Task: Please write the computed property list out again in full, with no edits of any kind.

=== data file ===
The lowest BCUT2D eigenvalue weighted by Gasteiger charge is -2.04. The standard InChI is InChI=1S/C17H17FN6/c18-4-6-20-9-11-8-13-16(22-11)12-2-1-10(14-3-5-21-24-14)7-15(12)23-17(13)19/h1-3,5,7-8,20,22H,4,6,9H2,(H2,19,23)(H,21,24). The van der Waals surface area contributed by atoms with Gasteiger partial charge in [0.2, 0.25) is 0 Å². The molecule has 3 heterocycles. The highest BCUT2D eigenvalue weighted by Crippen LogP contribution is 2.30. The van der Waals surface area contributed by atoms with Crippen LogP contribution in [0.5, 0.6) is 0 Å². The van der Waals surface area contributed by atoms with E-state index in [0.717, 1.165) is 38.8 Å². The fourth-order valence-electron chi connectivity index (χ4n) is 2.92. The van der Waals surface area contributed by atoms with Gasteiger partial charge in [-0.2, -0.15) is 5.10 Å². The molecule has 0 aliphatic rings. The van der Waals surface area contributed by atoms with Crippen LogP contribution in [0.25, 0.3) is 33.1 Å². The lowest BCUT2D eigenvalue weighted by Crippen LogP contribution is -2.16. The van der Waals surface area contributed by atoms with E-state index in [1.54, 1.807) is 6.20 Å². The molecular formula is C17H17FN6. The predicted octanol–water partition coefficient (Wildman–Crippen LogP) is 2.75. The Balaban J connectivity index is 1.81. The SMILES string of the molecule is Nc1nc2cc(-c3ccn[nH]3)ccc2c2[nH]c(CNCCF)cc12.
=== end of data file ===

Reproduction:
The lowest BCUT2D eigenvalue weighted by Gasteiger charge is -2.04. The standard InChI is InChI=1S/C17H17FN6/c18-4-6-20-9-11-8-13-16(22-11)12-2-1-10(14-3-5-21-24-14)7-15(12)23-17(13)19/h1-3,5,7-8,20,22H,4,6,9H2,(H2,19,23)(H,21,24). The van der Waals surface area contributed by atoms with Gasteiger partial charge in [0.2, 0.25) is 0 Å². The molecule has 3 heterocycles. The highest BCUT2D eigenvalue weighted by Crippen LogP contribution is 2.30. The van der Waals surface area contributed by atoms with Crippen LogP contribution in [0.5, 0.6) is 0 Å². The van der Waals surface area contributed by atoms with E-state index in [0.717, 1.165) is 38.8 Å². The fourth-order valence-electron chi connectivity index (χ4n) is 2.92. The van der Waals surface area contributed by atoms with Gasteiger partial charge in [-0.2, -0.15) is 5.10 Å². The molecule has 0 aliphatic rings. The van der Waals surface area contributed by atoms with Crippen LogP contribution in [0.25, 0.3) is 33.1 Å². The lowest BCUT2D eigenvalue weighted by Crippen LogP contribution is -2.16. The van der Waals surface area contributed by atoms with E-state index in [1.54, 1.807) is 6.20 Å². The molecular formula is C17H17FN6. The predicted octanol–water partition coefficient (Wildman–Crippen LogP) is 2.75. The Balaban J connectivity index is 1.81. The SMILES string of the molecule is Nc1nc2cc(-c3ccn[nH]3)ccc2c2[nH]c(CNCCF)cc12.